It’s wildflower season! Wild lupines, penstemons, and sunflowers are a few seen in full bloom this time of year. Here’s a little info…
Lupine. There are over 200 species of wild lupines in North and South America, most are North American natives. They are flowers that usually have blue and purple hues, but there are also white, yellow, or occasional red varieties. They are found in dry areas, moist woods, and mountain slopes. Lupines attract butterflies, skippers, moths, bees, and hummingbirds. They can be considered deer-resistant because they are drought tolerant, deer usually want plants with more water content.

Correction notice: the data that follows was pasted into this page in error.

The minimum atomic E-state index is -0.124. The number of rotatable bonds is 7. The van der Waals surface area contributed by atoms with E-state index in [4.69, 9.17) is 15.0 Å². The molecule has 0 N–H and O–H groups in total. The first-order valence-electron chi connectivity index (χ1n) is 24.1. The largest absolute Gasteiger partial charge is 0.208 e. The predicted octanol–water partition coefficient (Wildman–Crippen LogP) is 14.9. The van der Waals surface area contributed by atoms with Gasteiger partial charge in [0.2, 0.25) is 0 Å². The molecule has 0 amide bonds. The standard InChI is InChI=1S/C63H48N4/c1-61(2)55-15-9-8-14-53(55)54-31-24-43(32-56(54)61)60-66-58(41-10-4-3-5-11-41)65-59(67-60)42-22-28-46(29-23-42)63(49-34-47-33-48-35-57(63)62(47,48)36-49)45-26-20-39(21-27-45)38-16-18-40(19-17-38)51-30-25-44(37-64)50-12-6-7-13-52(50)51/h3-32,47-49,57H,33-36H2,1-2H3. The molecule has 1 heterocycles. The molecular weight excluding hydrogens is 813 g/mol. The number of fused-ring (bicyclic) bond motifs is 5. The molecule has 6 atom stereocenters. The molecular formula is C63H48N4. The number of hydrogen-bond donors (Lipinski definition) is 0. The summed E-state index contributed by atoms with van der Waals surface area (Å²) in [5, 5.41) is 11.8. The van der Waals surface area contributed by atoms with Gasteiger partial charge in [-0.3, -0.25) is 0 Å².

Penstemon. Penstemon is a common name for “beard tongue”, which comes from the bearded staminode found in most species. They are native to North America, found from Alaska to Mexico and coast to coast. There are many different colors of penstemons. They are found in habitats ranging from open deserts to moist fields to alpine zones. Penstemons attract pollinators such as hummingbirds, bees, wasps, and hawk moths.
Sunflower. Sunflowers are native to North America. The common sunflower can be located throughout most of southern Canada, the United States, and northern Mexico. This plant is now one of the most widely distributed species of sunflower. The common sunflower can be found along roadsides, foothills, prairies, sandy areas, clay soil, and dry plains. This plant needs direct sun and their heads follow it all day.